Therefore, my first dealings with Trans-Tronic, 31 years ago, was quite substantial for Philip.

Since then I introduced others where I worked to Trans-Tronic, which resulted in further substantial orders for them.

And since starting the present business, I have bought somewhere in the region of 20,000 transformers from them. As well as inductors and potted items.

But Philip retired, and today Trans-Tronic are too busy for the likes of me.

I have a similar difficulty with a metalwork manufacturer who used to supply me with £60,000 of custom metalwork every year, representing 1/10th of their turnover. As a result I can only spend £40,000 a year with them...

Is there any wonder why British manufacturing is in such decline?

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Post Options Post Options   Thanks (0) Thanks(0)   Quote Graham Slee Quote  Post ReplyReply Direct Link To This Post Posted: 19 May 2019 at 7:39am
It would seem that the amplifier itself is not a problem, especially as, being based on the Proprius, itself being based on H C Lin's design; the Proprius suffers none of these ills.

Therefore the power supply is the problem. So do we resort to making an amplifier with additional gain to be used up as negative feedback as a sticking plaster?

And is this the reason why solid-state is such a problem, and that valves are that much better?

Or is it that valve designs consider the power supply in much greater depth?

I think you will find it is the latter. I would advise solid-state designers to study valve amp design. I know I have, and I still do.

The Proprius was intended all along to see-off compact class-D designs and its switched mode power supply was an early design decision. It led to the Proprius keeping its great sound full time when left on.

We have a choice when using transformers to use the old fashioned EI transformer, or a modern toroidal. To keep hum down, this design went the toroidal direction. It might have been a mistake.

A toroidal transformer is far from being perfect. How an amplifier manufacturer can simply stick in a 230V 50/60Hz toroidal transformer and expect it to deliver the same results on voltages up to 250V on 50Hz, is beyond belief.

The reason for me designing audio electronics in the first place was not as a job or career choice, but because I wanted to hear better than what was available commercially. Then having done so, it seemed obvious that I should follow that path as a career.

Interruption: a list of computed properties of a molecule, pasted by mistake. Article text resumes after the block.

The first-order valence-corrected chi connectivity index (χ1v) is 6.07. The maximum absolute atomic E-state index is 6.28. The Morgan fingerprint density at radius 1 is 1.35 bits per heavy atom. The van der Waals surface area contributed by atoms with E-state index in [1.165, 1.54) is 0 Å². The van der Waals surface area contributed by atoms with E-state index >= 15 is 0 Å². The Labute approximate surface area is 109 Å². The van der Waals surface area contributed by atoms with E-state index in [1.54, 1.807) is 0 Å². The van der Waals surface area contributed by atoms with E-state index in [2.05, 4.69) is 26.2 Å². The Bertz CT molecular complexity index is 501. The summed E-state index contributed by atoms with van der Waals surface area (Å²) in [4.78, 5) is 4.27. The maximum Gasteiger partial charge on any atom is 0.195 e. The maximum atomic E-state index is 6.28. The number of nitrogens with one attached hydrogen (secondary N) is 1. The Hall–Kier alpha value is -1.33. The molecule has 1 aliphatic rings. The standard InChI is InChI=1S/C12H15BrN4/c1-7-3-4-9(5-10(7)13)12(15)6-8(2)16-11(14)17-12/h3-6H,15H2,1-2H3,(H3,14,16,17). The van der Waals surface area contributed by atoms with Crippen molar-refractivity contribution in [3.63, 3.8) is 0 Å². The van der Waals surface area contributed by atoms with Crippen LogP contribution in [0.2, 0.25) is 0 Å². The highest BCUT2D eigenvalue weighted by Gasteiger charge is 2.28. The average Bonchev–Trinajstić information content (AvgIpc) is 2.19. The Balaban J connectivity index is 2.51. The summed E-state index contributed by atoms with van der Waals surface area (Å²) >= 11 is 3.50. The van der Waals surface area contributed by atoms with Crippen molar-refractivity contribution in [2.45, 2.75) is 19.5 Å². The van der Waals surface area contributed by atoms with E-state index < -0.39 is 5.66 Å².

OK, down to the technology bit...

A 230V 50/60Hz toroidal transformer will work best at 230V 60Hz (because if it didn't it would not do as advertised). At 50Hz it will saturate more than at 60Hz. And that begs the question why make it for 60Hz when on 230V the frequency is 50Hz?

It will also saturate much more at 250V, and 250V can be expected even when it's supposed to be 230V. The wording changed but the generators never did!

Have you ever heard the comment that solid-state sound best at high volume? Ever wondered why? At high volume more current is drawn from the transformer and so its saturation will drop.

So, it is transformer saturation which is responsible for the solid-state sound, plus the sheer amount of negative feedback used as sticking plaster. The Proprius doesn't sound "solid-state".

So, can it be fixed? My opinion is that a toroidal transformer should be made area specific. If the voltage is 250V and frequency is 50Hz, then it should be made for that. It does mean problems for export, but why try to sell something into areas with different mains supplies when you know the product cannot perform? It brings reviews into disrepute doesn't it?

The Amplimo transformer (made by Trans-Tronic) is better engineered but still "grumbles" on 250V. It is after all, a 230V transformer.

When saturation happens the waveform isn't a nice 50Hz, it is distorted, and therefore contains other frequencies. The rectifier and reservoir capacitors designed for 50Hz (or even 60Hz) actually have to deal with harmonics, but can they?

There is also the switching of the rectifier which transitioning to its off time will generate inductive spikes in the transformer secondary, which nobody seems to talk about (except Morgan Jones), but must be obvious?

Snubbing the transformer secondary has led to a sonic improvement, but obviously any gains here are diminishing because the hard worked capacitor eventually settles into its routine and is no longer "new". Values used: 220n "X-cap" in series with 1k.

Spikes will reappear if not to the same extent as not snubbing, so where do we look next? These spikes if they were "a frequency" are not compatible with a large electrolytic reservoir capacitor because of its flat bottom impedance curve as it goes from purely capacitive to inductive.

Here we can bypass using an "X-cap" (mains repetition rated) across the electrolytic's terminals, and trust the spikes are reduced. Value used: 220n "X-cap".

What escapes might be helped by also connecting a smaller electrolytic across the terminals, and I used value: 100uF/100V.

Also note I am not using bridge rectifier diode snubbers as the simulation showed they made matters worse.